A User story is intended to be a method of communicating business or application requirements between potentially nontechnical customers, team members who are not developers and the development / operations teams that must implement the required application or features. In other words, the user story needs to be understood by all but still provide enough detail to allow the technical teams to actually understand the requirements and build the solution. So what makes a good user story? A user story should be a concise description of a piece of functionality that will be valuable to a user or owner of the software. To put it another way a user story is a more universal way of writing a software requirement or deliverable.
User stories should have the following characteristics:
- Should not depend on any other User Story to be considered complete
- The delivery team needs to discuss user stories before committing them to the "sprint" backlog. This discussion should happen during the sprint planning meeting
- The completed user story should add value for the customer. Customer should understand the resource and time cost associated with a given user story based on story points estimated by the product owner and confirmed by the delivery team. This will help the customer and product owner decide if the value of the user story is worth the cost in time and resources and prioritize the user story accordingly
- The user story should be specific and granular enough that it can be completed within a single sprint. If the user story is so complex that it cannot be completed within a sprint, then it is an Epic or Feature and should be broken down into small components / user stories before being added to the backlog. See this post on Story Point Estimation
- User stories should be small enough that the specifics of the implementation of the user story should not take more than 10 developer tasks to flesh out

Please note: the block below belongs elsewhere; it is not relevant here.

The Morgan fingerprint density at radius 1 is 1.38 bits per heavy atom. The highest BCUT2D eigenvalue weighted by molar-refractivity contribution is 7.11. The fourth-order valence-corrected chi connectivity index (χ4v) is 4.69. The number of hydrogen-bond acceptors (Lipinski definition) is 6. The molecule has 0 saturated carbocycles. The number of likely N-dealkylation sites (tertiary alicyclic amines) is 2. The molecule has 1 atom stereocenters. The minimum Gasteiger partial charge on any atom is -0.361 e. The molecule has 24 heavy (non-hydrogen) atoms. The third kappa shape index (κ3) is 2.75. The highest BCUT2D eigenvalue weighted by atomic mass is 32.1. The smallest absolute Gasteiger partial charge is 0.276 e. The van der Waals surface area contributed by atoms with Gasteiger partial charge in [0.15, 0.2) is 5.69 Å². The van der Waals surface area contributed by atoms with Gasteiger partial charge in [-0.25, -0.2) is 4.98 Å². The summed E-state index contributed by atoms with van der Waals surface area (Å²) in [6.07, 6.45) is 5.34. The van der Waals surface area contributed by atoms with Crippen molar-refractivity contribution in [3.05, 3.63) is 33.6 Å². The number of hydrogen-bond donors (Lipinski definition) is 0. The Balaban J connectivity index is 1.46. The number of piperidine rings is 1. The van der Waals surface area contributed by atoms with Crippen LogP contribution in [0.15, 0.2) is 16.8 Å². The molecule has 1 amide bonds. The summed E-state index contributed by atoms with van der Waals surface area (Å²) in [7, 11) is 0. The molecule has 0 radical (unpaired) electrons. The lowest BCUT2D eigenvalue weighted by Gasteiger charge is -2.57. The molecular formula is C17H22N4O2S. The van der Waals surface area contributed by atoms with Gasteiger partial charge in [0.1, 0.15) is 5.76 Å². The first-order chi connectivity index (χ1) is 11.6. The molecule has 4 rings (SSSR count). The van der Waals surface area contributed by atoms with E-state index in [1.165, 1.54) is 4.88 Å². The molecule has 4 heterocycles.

- The story should have acceptance criteria that describes what is required to consider the story complete. These acceptance criteria should present a clear path to testing requirements
Technical details are captured in tasks linked to a User Story in a Project Management / Work Item Tracking tool such as Jira or Team Foundation Services. Delivery Team task technical details should be capture as specific tasks that can be completed in 2 hours or less. In a Continuous Integration environment as these tasks are checked into Source Control a build trigger would cause an automated build and automated test run. If any of the automated tests fail the system can automatically log a Defect and assign it back to the developer checking the code into source control. This keeps technical debt from slipping down the delivery pipeline.
Common User Story Issues
User stories are too formal or contain too much detail
- Keep the story simple and to the point. The detail should be fleshed out in tasks linked to the user story during sprint planning
Technical tasks masquerading as stories
- Remember user stories should be understood by the customer and the user as well as all not technical stake holders. Technical details are for the nested developer tasks.
The conversation is skipped
- The team should evaluate user stories provided by the Product Owner from the Customer in their Sprint Planning meeting. This is a good opportunity to play planning poker and make sure all team members are in agreement about the size and complexity of the user stories planned for the coming sprint.
So remember keep user stories simple and to the point work out the details in the nested developer tasks and be sure the team discusses user story complexity, story points and acceptance criteria during sprint planning before committing the story to the sprint backlog.
Happy story telling…
For more details on User Stories and estimating story points see the Story Points Estimation post